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Organisations Getting On Top of Workplace Bullying

Date: 
Monday, 6 July, 2009 - 10:00
Category: 
Industry news

SIA Event Wrap Up

 

Preventing bullying at work.
Are you doing enough?

KATE TELFER
Bullying can happen in any workplace and is best dealt with by taking steps to prevent it long before it becomes a risk to health and safety, WorkSafe Victoria states in its ‘Preventing and responding to bullying at work', Edition 3, June 2009.

Ooonagh Barron, Senior Project Officer, WorkSafe Victoria and Barry Toseland, Senior Inspector, Bullying Prevention Unit, WorkSafe Victoria, spoke to guests during the recent SIA Bullying Prevention breakfast and encouraged a greater understanding of the risks associated with bullying in the workplace.

Workplace bullying, both direct and indirect, accounts for some 735 calls, per month, to WorkSafe Victoria; 80 requiring intervention. In the last 12 months, more than 14 per cent of Victorian workers reported having been bullied and more than 25 per cent reported witnessing bullying. This costs Victorian businesses more than $57million a year and WorkSafe Victoria has estimated that the full cost of workplace bullying, in lost productivity and absenteeism, is around $3billion a year nationally.

Barron suggested that the impact of workplace bullying is wide spread. Whilst it can have tangible financial effects on an organisation through a reduction in efficiency and productivity, it's often the things less obvious such as poor morale leading to an erosion of loyalty and commitment that has lasting effects on an organisation and its culture.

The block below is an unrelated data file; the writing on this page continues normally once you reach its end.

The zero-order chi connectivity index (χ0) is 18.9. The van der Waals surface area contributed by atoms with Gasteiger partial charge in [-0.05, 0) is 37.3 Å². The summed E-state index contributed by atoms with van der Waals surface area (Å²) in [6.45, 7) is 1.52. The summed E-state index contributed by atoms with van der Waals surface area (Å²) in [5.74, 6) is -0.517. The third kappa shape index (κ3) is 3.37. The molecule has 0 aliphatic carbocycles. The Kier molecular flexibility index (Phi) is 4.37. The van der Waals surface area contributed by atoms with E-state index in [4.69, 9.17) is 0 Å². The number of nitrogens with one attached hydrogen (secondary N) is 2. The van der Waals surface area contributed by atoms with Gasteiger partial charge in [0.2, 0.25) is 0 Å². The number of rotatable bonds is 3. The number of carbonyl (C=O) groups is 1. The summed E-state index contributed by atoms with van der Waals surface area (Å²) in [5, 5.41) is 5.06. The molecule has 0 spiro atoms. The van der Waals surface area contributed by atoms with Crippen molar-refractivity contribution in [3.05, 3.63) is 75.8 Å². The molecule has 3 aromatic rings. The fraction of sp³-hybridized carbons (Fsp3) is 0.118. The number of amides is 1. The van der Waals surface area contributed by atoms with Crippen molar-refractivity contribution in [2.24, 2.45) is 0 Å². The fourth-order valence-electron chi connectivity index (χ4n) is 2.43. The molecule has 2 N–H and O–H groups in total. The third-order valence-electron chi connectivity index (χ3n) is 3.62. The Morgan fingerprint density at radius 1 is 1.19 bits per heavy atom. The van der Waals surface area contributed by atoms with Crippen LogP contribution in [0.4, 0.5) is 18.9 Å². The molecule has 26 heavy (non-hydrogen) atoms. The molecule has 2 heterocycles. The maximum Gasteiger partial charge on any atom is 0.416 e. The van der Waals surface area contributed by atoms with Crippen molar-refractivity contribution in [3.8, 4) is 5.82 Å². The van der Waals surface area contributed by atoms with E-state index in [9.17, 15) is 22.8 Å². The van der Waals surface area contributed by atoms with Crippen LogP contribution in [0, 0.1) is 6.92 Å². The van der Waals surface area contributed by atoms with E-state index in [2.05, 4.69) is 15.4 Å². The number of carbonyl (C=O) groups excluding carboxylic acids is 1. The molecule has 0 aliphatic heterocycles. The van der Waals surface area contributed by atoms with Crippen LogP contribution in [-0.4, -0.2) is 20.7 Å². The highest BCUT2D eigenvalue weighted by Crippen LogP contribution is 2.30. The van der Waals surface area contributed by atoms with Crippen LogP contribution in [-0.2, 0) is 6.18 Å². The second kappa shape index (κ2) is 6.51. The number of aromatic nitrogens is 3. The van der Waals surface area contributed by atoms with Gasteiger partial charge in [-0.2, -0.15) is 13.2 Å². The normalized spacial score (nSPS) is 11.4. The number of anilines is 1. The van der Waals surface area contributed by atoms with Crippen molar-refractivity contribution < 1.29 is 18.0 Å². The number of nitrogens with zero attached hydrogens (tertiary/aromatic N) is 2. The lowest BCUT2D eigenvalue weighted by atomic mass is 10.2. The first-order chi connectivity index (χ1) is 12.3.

A WorkSafe Victoria evaluation on workplace bullying showed that in all cases, the investigation process appeared painful for all concerned. It demonstrated the particularly painful task of talking about what had happened repeatedly without often any movement towards a resolution. 

Its ‘Preventing and responding to bullying at work' guide suggests five key work environment risk factors that can contribute to bullying are organisational change; negative leadership styles; lack of appropriate work systems; poor workplace relationships and workforce characteristics.  Bullying, Barron and Toseland said, can arise from a number of interrelated risk factors and workplaces should use this as the basis for implementing workplace policy, procedure and training. 

For further information and support including how to comply with the law, tools to assist, identify and address work environment risk factors, and information for employees on what to do if bullying happens to you contact the WorkSafe Advisory Service 1800 136 089 or visit  worksafe.vic.gov.au/bullying